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By Henry A. Barrios / The Californian
BY THEO DOUGLAS Californian staff writer firstname.lastname@example.org
The Bakersfield City Council will discuss its 2014 goals Wednesday -- including hiring more police officers and improving southeast development -- before hosting a workshop on the proposed 2014-2015 city budget, which could support some of those ideas.
The workshop, which is part of the council's 5:15 p.m. meeting, is the first of four devoted to the proposed budget for fiscal year 2014-2015, which begins July 1.
HOW TO ATTEND
The Bakersfield City Council meets at 3:30 p.m. Wednesday to take public statements on items on the closed-session agenda before going into closed session. Its regular meeting resumes at 5:15 p.m. at City Hall, 1501 Truxtun Ave. Meetings also may be viewed live on cable channel KGOV. Past meetings can be viewed at http://tinyurl.com/qfatap5.
The council is expected to recommend changes and approve a revised budget at its June 25 meeting.
Assistant to the City Manager Chris Huot declined to reveal specifics before the workshop, but described it as a review of the city's operating budget, and proposed staffing changes and capital improvement projects.
"We've seen recent positive sales tax trending, we've seen some incremental improvement in the housing and construction activities," Huot said when asked whether staffing changes meant cutting or adding employees. "We've seen some positive economic indicators, so I think that's probably a good sign of where we're at right now."
Following its 3:30 p.m. closed session meeting, the council will consider approving its revised goals, including planning for and developing "funding mechanisms for additional (police) staffing when possible."
Ward 7 Councilman Russell Johnson, who pushed last year for adding 10 Bakersfield Police Department officers beyond the 10 eventually approved, said the larger issue is filling police training academy positions -- because without qualified candidates, BPD has struggled to reach its full complement of 389 sworn officers.
Johnson and Ward 1 Councilman Willie Rivera -- whose areas include much of south Bakersfield -- were excited about developing their parts of town.
As part of enhancing the city's transportation network, Johnson added "complete environmental, land acquisition and final design of the Hosking Avenue-Highway 99 interchange" as a goal.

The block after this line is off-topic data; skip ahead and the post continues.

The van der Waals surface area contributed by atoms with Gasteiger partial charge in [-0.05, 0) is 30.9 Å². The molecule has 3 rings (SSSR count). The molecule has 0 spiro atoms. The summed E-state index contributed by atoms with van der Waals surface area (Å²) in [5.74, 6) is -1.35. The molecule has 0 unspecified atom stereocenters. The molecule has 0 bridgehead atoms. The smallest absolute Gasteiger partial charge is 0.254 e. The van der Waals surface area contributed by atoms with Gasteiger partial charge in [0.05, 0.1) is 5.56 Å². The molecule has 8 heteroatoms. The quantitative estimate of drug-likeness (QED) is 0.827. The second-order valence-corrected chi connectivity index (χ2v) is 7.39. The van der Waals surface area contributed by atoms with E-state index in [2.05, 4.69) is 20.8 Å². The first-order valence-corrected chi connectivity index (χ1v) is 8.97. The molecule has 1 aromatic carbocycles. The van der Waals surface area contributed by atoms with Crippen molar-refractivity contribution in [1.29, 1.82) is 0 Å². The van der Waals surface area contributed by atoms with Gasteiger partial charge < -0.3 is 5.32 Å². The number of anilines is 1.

The councilman said the intersection construction -- due to begin this fall -- will be crucial to developing south Bakersfield.
"That is going to provide greater activity and mobility. But more importantly, the Union Avenue corridor near the municipal airpark -- industrial space is at a premium now," said Johnson, who represents the city's central southern area. "Bakersfield cannot grow on the northern boundary so the southern part of Bakersfield, especially on the Union corridor where you've traditionally got industrial uses, could have the most promise."
Rivera agreed. His goals included developing and implementing an economic development program for "industrial areas near the Bakersfield Municipal Airpark and the Highway 58 corridor ... ."
"If that airport had more business, it'd be a win-win for the community around it," said Rivera, whose ward also includes the vacant, partially-built V Heritage Plaza at 2303 S. Union Ave. "I think, really, I'd like us to be in the position to lend a hand."
In other business, the council will consider amending its agreement with Parsons Transportation Group for program management services, to spend an additional $2.8 million.
Parsons, which helps manage Thomas Roads Improvement Program major highway projects for the city, has done additional services since the agreement was last amended in November.
The new amendment, which revises the total amount spent "not to exceed" about $43.5 million, will cover work including property acquisitions, legislative support and lobbying, noise studies and helping defend the city from a lawsuit against the 24th Street widening.